Why Apple's Next iPhone Could Slow Down Third-Party Chargers

The company may need to change its approach.

iPhone charger

Bad news for some charger owners: Apple’s next iPhone could limit the recharge speed from non-approved third-party plugs. A report on Sunday claims the company’s plan to use USB-C with its next charging solution could lead to a situation where some phones charge with just half the power of regular plugs.

The report from Mac Otakara claims that Apple may require USB-C Authentication, or C-AUTH, for its new chargers. Previous reports claim Apple may offer a power plug that offers 18 watts, far more powerful than the currently-bundled 5-watt block that would cut recharge times to an hour for 80 percent charge. As part of this change, Apple may also switch the standard USB plug for the reversible USB-C standard, capable of delivering up to 100 watts of power and used by the company’s newest MacBook line for simpler charging. Requiring C-AUTH would protect against unverified third-party chargers, but it would also mean unapproved plugs limited to just 2.5 watts and prompting an error message on the phone.

An iPhone charging plug.
An iPhone charging plug.

The authentication standard is designed to add an extra layer of security, using 128-bit encryption to check the device, but the specification can be used to check a charger plugged into a phone. It’s a serious issue for the nascent USB-C standard, as Google engineer Benson Leung fried his Chromebook Pixel through testing an Amazon-bought Surjtech 3M USB A-to-C cable. Even if the charger doesn’t fry the device, non-compliant devices may not even charge with the connected adaptor.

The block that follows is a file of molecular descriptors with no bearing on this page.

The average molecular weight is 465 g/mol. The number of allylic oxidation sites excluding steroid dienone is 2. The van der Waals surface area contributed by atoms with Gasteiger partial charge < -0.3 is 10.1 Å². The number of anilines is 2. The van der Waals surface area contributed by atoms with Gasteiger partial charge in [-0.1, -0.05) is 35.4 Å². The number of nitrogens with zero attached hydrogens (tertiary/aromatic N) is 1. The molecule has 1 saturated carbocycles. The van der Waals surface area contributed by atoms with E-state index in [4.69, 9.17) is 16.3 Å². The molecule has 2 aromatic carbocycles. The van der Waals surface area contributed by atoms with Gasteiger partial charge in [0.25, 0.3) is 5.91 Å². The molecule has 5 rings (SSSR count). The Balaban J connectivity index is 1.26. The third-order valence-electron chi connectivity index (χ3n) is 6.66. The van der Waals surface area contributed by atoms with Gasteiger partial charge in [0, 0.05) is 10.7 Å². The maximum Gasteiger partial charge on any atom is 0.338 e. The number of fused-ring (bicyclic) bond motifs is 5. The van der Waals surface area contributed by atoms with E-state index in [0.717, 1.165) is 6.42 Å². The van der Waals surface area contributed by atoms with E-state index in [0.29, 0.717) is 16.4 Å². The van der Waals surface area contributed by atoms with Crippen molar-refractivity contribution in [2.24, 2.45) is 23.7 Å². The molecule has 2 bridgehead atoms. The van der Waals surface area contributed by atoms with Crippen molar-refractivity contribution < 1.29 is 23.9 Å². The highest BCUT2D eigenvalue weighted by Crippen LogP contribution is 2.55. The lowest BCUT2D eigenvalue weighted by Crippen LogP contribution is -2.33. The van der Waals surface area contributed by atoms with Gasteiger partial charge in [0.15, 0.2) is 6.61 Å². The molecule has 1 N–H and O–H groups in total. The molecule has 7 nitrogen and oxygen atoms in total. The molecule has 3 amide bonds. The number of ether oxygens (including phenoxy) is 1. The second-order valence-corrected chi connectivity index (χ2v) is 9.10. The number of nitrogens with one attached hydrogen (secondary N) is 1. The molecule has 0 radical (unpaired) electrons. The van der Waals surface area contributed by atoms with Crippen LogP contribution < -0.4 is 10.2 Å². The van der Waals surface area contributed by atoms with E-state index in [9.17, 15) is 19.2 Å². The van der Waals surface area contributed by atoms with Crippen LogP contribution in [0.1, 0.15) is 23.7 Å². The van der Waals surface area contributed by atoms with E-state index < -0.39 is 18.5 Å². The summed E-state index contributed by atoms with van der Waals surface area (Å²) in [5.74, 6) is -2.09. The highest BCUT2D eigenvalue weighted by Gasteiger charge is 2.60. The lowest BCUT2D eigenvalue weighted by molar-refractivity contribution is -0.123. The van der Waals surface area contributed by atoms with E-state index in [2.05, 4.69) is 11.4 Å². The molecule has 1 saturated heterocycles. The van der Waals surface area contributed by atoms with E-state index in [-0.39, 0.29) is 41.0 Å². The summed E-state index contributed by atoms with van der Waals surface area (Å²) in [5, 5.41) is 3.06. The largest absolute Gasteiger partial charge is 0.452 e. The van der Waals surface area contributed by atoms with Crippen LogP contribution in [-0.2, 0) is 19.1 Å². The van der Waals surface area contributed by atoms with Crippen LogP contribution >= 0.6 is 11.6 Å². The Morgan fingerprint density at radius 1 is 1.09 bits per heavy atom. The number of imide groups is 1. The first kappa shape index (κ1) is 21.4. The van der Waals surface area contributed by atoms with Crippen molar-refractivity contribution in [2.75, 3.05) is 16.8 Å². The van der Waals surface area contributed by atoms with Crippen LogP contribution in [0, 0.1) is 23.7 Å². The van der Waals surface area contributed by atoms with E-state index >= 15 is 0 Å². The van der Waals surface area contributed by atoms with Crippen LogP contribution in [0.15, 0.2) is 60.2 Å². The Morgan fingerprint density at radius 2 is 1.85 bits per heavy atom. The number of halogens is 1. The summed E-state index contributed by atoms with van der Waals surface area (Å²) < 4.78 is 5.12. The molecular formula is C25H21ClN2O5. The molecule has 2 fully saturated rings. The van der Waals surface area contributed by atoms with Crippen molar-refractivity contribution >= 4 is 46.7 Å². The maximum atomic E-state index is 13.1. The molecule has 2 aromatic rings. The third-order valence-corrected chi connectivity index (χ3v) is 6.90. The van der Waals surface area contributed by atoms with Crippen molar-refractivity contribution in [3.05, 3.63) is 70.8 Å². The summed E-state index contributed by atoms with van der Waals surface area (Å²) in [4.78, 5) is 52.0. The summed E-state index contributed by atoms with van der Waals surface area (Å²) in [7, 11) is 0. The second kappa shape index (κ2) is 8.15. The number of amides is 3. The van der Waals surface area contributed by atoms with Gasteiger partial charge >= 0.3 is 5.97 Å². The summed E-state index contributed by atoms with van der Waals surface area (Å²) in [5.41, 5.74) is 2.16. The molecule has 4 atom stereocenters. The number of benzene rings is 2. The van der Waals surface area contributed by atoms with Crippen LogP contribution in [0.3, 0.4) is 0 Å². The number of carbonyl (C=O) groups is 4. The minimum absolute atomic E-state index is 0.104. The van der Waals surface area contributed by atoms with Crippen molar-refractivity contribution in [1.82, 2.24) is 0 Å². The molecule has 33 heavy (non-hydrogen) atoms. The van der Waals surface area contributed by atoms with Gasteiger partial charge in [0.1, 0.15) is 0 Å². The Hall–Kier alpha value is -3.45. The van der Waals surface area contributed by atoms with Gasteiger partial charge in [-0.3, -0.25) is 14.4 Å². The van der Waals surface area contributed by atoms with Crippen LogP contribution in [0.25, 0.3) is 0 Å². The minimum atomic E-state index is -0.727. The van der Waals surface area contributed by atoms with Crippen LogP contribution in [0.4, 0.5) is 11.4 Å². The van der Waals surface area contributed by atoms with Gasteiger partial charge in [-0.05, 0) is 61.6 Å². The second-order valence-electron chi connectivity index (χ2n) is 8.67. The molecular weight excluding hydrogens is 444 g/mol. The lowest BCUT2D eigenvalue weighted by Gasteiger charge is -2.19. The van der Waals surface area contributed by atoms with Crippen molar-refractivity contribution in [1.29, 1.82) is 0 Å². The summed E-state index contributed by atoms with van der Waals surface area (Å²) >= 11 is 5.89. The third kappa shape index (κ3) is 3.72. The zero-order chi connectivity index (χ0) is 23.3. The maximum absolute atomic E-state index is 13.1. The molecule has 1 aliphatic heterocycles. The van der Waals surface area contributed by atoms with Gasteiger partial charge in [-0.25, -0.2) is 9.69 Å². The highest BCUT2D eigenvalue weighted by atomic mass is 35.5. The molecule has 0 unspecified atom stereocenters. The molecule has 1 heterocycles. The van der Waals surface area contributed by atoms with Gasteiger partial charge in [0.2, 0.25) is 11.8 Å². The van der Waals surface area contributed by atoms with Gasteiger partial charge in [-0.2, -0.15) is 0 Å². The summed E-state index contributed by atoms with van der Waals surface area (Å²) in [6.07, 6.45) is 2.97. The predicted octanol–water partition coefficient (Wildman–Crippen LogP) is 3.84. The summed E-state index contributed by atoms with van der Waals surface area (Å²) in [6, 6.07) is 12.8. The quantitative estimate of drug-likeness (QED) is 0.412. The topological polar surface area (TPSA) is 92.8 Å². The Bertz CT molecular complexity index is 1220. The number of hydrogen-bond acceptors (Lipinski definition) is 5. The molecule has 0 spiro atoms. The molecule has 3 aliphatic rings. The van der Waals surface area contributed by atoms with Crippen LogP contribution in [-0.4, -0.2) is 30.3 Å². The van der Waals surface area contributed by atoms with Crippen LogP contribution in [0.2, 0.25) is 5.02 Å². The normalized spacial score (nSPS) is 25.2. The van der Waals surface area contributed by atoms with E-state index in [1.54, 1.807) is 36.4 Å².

Although the change could make sourcing a charger from Amazon more difficult, it could spur a positive move in the wider industry. MacRumors notes that Apple is one of the over 1,000 companies registered as members of the USB Implementers Forum, meaning the company has a wide range of third parties supportive of these standards.

Apple is expected to launch its next range of iPhones in the fall, as it has done almost every year since the first device launched. The phones are expected to ship with iOS 12, the software update unveiled at the Worldwide Developers Conference in June.